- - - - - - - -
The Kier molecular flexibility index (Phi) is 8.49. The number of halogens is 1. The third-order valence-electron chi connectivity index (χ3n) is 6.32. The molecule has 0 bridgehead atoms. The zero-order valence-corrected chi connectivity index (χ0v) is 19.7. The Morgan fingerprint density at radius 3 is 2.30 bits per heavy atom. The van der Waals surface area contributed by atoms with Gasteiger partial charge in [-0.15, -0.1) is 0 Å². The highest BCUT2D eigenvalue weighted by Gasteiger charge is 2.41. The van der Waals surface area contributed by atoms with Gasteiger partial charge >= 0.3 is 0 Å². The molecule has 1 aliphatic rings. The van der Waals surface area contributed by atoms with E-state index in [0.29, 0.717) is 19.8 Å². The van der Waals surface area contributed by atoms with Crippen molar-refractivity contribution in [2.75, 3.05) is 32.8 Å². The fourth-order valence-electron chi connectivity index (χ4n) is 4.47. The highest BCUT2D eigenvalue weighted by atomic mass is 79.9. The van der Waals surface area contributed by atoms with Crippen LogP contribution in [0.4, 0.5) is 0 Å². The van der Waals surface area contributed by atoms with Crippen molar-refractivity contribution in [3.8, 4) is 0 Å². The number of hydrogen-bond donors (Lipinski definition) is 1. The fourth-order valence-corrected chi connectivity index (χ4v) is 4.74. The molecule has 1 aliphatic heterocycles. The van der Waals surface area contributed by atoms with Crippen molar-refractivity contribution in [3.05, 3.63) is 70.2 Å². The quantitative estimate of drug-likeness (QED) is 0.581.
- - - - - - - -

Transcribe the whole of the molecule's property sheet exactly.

The Kier molecular flexibility index (Phi) is 8.49. The number of halogens is 1. The third-order valence-electron chi connectivity index (χ3n) is 6.32. The molecule has 0 bridgehead atoms. The zero-order valence-corrected chi connectivity index (χ0v) is 19.7. The Morgan fingerprint density at radius 3 is 2.30 bits per heavy atom. The van der Waals surface area contributed by atoms with Gasteiger partial charge in [-0.15, -0.1) is 0 Å². The highest BCUT2D eigenvalue weighted by Gasteiger charge is 2.41. The van der Waals surface area contributed by atoms with Gasteiger partial charge >= 0.3 is 0 Å². The molecule has 1 aliphatic rings. The van der Waals surface area contributed by atoms with E-state index in [0.29, 0.717) is 19.8 Å². The van der Waals surface area contributed by atoms with Crippen molar-refractivity contribution in [2.75, 3.05) is 32.8 Å². The fourth-order valence-electron chi connectivity index (χ4n) is 4.47. The highest BCUT2D eigenvalue weighted by atomic mass is 79.9. The van der Waals surface area contributed by atoms with Crippen LogP contribution in [0.4, 0.5) is 0 Å². The van der Waals surface area contributed by atoms with Crippen molar-refractivity contribution in [3.8, 4) is 0 Å². The number of hydrogen-bond donors (Lipinski definition) is 1. The fourth-order valence-corrected chi connectivity index (χ4v) is 4.74. The molecule has 1 aliphatic heterocycles. The van der Waals surface area contributed by atoms with Crippen molar-refractivity contribution in [3.05, 3.63) is 70.2 Å². The quantitative estimate of drug-likeness (QED) is 0.581.